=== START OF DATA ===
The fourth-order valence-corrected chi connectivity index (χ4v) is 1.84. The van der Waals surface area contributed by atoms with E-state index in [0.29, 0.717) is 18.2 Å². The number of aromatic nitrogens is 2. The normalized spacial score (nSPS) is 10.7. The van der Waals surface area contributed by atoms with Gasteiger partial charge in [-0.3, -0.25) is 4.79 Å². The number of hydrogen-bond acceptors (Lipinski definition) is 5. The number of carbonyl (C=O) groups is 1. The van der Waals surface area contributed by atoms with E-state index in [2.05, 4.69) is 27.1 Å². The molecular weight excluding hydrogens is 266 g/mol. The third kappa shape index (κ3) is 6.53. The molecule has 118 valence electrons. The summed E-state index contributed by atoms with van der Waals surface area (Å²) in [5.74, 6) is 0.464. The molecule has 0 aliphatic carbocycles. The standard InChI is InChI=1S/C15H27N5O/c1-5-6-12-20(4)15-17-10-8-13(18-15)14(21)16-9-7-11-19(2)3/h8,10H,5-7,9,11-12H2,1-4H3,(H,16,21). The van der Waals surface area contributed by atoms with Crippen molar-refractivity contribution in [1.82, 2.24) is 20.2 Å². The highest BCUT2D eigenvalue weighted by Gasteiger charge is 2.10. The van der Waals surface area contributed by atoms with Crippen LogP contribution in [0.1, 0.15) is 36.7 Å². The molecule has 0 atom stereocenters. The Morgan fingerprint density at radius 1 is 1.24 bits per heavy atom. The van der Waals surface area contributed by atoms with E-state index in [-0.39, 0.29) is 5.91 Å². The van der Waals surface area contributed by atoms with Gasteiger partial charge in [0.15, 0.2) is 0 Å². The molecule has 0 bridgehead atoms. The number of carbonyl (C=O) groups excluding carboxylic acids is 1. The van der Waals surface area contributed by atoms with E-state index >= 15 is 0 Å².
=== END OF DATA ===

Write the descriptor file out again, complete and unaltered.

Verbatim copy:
The fourth-order valence-corrected chi connectivity index (χ4v) is 1.84. The van der Waals surface area contributed by atoms with E-state index in [0.29, 0.717) is 18.2 Å². The number of aromatic nitrogens is 2. The normalized spacial score (nSPS) is 10.7. The van der Waals surface area contributed by atoms with Gasteiger partial charge in [-0.3, -0.25) is 4.79 Å². The number of hydrogen-bond acceptors (Lipinski definition) is 5. The number of carbonyl (C=O) groups is 1. The van der Waals surface area contributed by atoms with E-state index in [2.05, 4.69) is 27.1 Å². The molecular weight excluding hydrogens is 266 g/mol. The third kappa shape index (κ3) is 6.53. The molecule has 118 valence electrons. The summed E-state index contributed by atoms with van der Waals surface area (Å²) in [5.74, 6) is 0.464. The molecule has 0 aliphatic carbocycles. The standard InChI is InChI=1S/C15H27N5O/c1-5-6-12-20(4)15-17-10-8-13(18-15)14(21)16-9-7-11-19(2)3/h8,10H,5-7,9,11-12H2,1-4H3,(H,16,21). The van der Waals surface area contributed by atoms with Crippen molar-refractivity contribution in [1.82, 2.24) is 20.2 Å². The highest BCUT2D eigenvalue weighted by Gasteiger charge is 2.10. The van der Waals surface area contributed by atoms with Crippen LogP contribution in [0.1, 0.15) is 36.7 Å². The molecule has 0 atom stereocenters. The Morgan fingerprint density at radius 1 is 1.24 bits per heavy atom. The van der Waals surface area contributed by atoms with E-state index in [-0.39, 0.29) is 5.91 Å². The van der Waals surface area contributed by atoms with Gasteiger partial charge in [0.15, 0.2) is 0 Å². The molecule has 0 bridgehead atoms. The number of carbonyl (C=O) groups excluding carboxylic acids is 1. The van der Waals surface area contributed by atoms with E-state index >= 15 is 0 Å².